Peer-to-peer car-sharing is growing in popularity and consumer adoption, as renters are now looking beyond traditional rental firms like Enterprise and Avis, and even beyond local short-term rentals from companies like Zipcar. The idea of renting from a regular person, rather than a monolithic firm, is finally catching on. Meanwhile, car owners are looking for ways to make money from expensive assets that go unused most of the time.
Already, car-sharing services like RelayRides and Getaround have launched to take advantage in this change in consumer behavior. And now there’s another peer-to-peer car-sharing marketplace in the San Francisco market — Wheelz.
Wheelz originally launched in early 2011 and focused on the university market, rolling out in UC Berkeley, Stanford, USC, and other college campuses. After successful launches there, the company is now ready to expand to the general public. Well, to the general public in San Francisco, at least.
With the launch in its first urban market, Wheelz will be going up against existing peer-to-peer car-sharing services RelayRides and Getaround. But it seeks to differentiate itself by installing hardware in cars that will facilitate the process of actually renting cars over the Internet and on mobile devices.
See, one of the big issues when using Getaround and RelayRides is that most of the time, users have to not only agree to rental times and terms, but also have to exchange keys to the vehicle in question. That contributes a significant amount of friction in the system, as those who have cars to rent and those who wish to rent them have to sync up their schedules, etc. I’ve personally tried to use GetAround and RelayRides a few times, and each time was discouraged by the lack of responsiveness and the extra time it took to set up meetings.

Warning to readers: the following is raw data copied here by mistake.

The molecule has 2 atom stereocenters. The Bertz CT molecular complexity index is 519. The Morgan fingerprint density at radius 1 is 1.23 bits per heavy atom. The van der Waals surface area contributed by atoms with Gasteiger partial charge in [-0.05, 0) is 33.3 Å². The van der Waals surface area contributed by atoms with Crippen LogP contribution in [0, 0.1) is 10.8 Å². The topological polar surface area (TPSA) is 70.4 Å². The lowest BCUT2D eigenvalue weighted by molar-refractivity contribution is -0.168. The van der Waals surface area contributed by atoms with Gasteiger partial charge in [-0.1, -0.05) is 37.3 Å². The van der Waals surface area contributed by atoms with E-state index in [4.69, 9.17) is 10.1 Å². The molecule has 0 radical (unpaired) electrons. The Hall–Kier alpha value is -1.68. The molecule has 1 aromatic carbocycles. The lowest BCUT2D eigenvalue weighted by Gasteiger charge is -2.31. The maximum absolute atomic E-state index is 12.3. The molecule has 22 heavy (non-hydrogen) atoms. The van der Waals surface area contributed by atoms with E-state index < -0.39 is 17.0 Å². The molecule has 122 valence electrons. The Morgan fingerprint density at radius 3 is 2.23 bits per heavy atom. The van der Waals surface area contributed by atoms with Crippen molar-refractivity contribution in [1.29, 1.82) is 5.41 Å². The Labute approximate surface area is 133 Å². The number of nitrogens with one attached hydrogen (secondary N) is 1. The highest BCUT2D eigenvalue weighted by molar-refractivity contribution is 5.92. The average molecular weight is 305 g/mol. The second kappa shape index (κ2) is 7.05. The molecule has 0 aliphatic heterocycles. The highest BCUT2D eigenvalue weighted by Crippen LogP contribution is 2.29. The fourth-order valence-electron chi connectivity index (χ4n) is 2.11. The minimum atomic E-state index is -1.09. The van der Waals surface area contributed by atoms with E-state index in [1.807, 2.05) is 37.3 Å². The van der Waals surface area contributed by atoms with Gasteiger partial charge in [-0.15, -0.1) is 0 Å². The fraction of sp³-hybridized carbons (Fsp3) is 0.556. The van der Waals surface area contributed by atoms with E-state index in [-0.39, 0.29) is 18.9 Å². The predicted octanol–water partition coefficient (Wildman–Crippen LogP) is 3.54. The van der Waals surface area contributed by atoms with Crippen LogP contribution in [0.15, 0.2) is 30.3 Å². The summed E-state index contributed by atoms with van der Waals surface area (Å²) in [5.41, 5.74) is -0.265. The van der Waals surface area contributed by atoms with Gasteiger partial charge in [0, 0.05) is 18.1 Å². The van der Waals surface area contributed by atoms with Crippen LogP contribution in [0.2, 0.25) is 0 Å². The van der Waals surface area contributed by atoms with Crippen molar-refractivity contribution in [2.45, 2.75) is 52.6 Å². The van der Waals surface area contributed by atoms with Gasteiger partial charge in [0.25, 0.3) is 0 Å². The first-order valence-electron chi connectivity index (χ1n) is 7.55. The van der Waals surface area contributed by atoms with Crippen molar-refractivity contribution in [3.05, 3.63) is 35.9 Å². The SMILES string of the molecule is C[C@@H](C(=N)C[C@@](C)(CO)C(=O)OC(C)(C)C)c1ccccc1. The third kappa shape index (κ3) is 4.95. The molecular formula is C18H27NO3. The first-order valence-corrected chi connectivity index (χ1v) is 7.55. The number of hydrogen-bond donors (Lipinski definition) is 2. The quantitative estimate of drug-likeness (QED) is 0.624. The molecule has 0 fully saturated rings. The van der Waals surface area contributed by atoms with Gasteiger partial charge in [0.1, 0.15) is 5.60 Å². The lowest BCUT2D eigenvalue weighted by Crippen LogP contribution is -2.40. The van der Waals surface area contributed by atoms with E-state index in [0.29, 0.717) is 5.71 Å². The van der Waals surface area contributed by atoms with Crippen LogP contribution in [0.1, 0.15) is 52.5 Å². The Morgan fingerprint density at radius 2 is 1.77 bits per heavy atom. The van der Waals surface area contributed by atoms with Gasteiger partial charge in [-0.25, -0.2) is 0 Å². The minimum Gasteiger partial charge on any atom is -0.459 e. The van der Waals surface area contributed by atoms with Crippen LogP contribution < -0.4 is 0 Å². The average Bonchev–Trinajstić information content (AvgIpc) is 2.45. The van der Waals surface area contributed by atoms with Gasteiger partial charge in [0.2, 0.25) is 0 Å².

Wheelz gets around that by installing what it calls a DriveBox into its users’ cars, which allows renters to have immediate access to rentals as soon as they are approved. The system works pretty much in the same way that Zipcar’s hardware works, letting users with a DriveCard unlock a vehicle and drive away with it without having to set a time to meet the owner. That eliminates a lot of the friction that currently exists in the car-sharing market. For car owners, the DriveBox also allows car owners to track their cars’ location via GPS.
The added convenience of the DriveBox means that the vast majority of rentals happen under short notice — within two hours of the time they need a car. That impedes on typical Zipcar territory, as it makes car-sharing a more on-demand experience than it has been previously. It also means users are more likely to come back, as about two-thirds of users are repeat renters. Meanwhile, car owners are making an average of $250 per month through the service, and up to $1,000 a month.
Of course, Wheelz isn’t alone in trying to make the rental experience more on-demand. Both Getaround and RelayRides are trying to do the same: Earlier this year, RelayRides announced a partnership with GM which allows car owners with OnStar installed to make their cars more easily accessible. And Getaround has also introduced an on-demand version of its service, called Getaway, in which it installs hardware into cars and manages instant rentals for their owners.
Earlier this year Wheelz announced that it had raised $13.7 million in a strategic investment from Zipcar and Detroit-based transportation tech investment specialist Fontinalis Partners. Other investors in the startup include former Facebook VP Chamath Palihaptiya, Felicis Ventures, Red Swan Ventures, and angel investors such as former Ernst & Young Vice Chairman Jim Freer and Playfish founder Sebastien de Halleux.